DEADLY VIRUS

Human-animal interaction linked to coronavirus

In Summary

• In the recent outbreak, there are 43,103 confirmed cases of coronavirus globally. Of that number, 1,017 people have died.

• In China, where the coronavirus outbreak was first reported, there are 42,708 confirmed cases. 

Medical staff carry a box at Jinyintan hospital, where the patients with pneumonia caused by the new strain of coronavirus are being treated, in Wuhan, Hubei province, China
OUTBREAK: Medical staff carry a box at Jinyintan hospital, where the patients with pneumonia caused by the new strain of coronavirus are being treated, in Wuhan, Hubei province, China
Image: /REUTERS

Human-animal interaction demonstrates the link between recent and previous coronavirus outbreaks.

The World Health Organization said in a report on the coronavirus situation on Tuesday that rhinolophus bat subspecies are abundant and widely present in Southern China, and across Asia, the Middle East, Africa and Europe.

 

“Recent studies indicate that more than 500 coronaviruses have been identified in bats in China. Serological studies conducted in the rural population living close to bats natural habitat in caves revealed 2.9 percent bat-CoV seroprevalence, demonstrating that humans' exposure to be common,” WHO said.

The global body said the mode of transmission to humans, however, remains unclear. “The current most likely hypothesis is that an intermediary host animal has played a role in the transmission.”

Both Chinese and external expert groups are trying to identify the source of the new virus.

In the recent outbreak, there are 43,103 confirmed cases of coronavirus globally. Of that number, 1,017 people have died.

In China, where the coronavirus outbreak was first reported, there are 42,708 confirmed cases.  Of that number, 7,333 cases are severe.

Outside China, there are 395 confirmed cases with 76 new cases in 24 countries. There is one death outside China.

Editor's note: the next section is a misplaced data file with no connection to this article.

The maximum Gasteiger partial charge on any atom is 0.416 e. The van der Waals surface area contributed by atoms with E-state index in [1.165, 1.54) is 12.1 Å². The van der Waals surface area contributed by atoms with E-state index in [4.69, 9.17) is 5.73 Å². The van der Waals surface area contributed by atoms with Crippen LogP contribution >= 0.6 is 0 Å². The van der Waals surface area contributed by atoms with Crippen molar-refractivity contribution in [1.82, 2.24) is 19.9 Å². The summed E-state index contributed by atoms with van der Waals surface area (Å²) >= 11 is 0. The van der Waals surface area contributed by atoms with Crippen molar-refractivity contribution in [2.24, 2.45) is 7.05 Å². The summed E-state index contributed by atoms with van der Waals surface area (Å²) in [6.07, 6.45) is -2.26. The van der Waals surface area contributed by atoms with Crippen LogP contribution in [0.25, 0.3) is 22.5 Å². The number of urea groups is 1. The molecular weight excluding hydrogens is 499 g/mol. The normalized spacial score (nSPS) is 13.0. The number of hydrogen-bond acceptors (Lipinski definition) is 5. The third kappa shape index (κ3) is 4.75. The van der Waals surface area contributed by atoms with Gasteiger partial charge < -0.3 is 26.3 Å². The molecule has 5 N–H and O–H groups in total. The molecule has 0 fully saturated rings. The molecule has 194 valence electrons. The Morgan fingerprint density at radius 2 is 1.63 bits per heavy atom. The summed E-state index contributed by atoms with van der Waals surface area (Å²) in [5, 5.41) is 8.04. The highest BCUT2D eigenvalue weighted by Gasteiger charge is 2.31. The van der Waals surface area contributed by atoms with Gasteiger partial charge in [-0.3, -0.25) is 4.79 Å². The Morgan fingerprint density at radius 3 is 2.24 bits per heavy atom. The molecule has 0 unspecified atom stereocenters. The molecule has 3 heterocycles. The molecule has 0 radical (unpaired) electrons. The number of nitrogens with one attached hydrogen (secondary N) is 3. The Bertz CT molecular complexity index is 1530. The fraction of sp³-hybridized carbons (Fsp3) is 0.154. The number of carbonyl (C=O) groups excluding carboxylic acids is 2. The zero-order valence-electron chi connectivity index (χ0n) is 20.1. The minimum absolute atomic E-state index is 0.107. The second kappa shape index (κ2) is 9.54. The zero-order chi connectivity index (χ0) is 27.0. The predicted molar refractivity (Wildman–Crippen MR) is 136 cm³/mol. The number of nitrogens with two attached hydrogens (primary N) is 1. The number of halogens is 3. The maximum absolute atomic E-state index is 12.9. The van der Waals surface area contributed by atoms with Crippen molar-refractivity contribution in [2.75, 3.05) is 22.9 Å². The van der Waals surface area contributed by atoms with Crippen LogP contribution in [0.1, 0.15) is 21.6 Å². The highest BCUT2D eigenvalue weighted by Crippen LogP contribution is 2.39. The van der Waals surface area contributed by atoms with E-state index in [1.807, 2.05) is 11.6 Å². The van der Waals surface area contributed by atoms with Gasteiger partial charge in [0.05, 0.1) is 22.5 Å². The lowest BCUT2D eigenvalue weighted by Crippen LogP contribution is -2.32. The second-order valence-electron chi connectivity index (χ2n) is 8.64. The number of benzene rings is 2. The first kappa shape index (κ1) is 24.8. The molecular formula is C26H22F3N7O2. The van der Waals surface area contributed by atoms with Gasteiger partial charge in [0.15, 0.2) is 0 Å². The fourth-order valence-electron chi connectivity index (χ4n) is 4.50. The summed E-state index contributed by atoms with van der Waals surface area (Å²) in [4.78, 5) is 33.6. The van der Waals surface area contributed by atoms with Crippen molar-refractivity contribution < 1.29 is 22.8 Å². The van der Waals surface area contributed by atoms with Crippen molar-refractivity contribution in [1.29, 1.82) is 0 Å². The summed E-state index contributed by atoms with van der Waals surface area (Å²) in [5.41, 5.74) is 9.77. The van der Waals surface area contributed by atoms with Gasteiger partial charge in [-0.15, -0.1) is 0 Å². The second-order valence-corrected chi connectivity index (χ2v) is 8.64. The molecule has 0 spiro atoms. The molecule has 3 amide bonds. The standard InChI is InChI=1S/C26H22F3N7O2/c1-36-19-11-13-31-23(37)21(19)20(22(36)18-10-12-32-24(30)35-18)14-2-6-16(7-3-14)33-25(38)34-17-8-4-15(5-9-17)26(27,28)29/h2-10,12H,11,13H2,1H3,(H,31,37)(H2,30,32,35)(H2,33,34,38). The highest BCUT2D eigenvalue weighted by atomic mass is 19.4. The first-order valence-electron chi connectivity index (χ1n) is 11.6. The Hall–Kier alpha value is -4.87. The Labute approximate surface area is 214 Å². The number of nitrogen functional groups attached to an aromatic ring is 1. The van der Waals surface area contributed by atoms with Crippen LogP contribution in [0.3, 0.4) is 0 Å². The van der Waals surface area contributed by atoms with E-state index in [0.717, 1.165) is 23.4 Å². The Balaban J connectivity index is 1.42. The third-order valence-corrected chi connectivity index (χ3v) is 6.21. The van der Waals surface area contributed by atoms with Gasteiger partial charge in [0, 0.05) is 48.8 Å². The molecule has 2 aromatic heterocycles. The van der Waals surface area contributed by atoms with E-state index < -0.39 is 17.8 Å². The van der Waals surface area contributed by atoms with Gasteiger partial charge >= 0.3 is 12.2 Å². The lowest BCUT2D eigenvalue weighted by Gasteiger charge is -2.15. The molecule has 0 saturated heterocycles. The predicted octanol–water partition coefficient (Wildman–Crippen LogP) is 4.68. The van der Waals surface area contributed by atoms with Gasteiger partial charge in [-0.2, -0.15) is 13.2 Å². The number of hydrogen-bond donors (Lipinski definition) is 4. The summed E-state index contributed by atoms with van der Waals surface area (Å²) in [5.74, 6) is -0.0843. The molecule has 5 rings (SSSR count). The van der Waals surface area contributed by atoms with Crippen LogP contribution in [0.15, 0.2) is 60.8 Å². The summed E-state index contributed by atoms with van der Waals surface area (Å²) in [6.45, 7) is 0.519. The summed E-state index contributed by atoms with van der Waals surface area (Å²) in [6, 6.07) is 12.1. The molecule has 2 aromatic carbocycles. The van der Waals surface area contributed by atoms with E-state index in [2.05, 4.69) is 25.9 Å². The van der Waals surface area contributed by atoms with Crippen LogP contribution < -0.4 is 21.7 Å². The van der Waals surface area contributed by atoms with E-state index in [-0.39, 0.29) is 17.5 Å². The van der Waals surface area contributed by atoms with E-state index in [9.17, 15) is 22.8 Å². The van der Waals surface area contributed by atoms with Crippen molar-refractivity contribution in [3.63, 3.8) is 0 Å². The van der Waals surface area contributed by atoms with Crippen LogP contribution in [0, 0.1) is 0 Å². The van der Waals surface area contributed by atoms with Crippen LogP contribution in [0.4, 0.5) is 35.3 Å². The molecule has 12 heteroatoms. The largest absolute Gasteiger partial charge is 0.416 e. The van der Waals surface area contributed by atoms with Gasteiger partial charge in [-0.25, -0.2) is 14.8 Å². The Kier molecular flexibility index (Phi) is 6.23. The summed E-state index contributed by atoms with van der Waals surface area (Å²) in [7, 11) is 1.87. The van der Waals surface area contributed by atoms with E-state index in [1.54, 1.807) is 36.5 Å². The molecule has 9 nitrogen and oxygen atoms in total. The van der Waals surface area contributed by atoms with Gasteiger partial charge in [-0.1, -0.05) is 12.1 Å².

WHO has named the disease COVID-19, short for “coronavirus disease 2019.”

This follows WHO best practices for naming new human infectious diseases, which were developed in consultation and collaboration with the World Organisation for Animal Health and the Food and Agriculture Organization of the United Nations.

WHO said identifying the animal source in 2019-nCoV would help ensure that there would be no further future similar outbreaks of the same virus and would also help understand the initial spread of the disease in Wuhan, China, the epicentre of the outbreak.

“It would also increase our understanding of the virus and help us understand how these viruses jump from animals to humans.”

WHO said by identifying the animal source, it will provide critical knowledge on how countries can protect themselves from future infections.

The global body said there is a need to strengthen food control and market hygiene activities in the food market as it is essential in protecting people from similar and other zoonotic diseases.

Since being notified of the outbreak on December 31, the WHO Country Office in China, supported by regional and international offices, has worked to support China, and indeed the world, to scale up the response.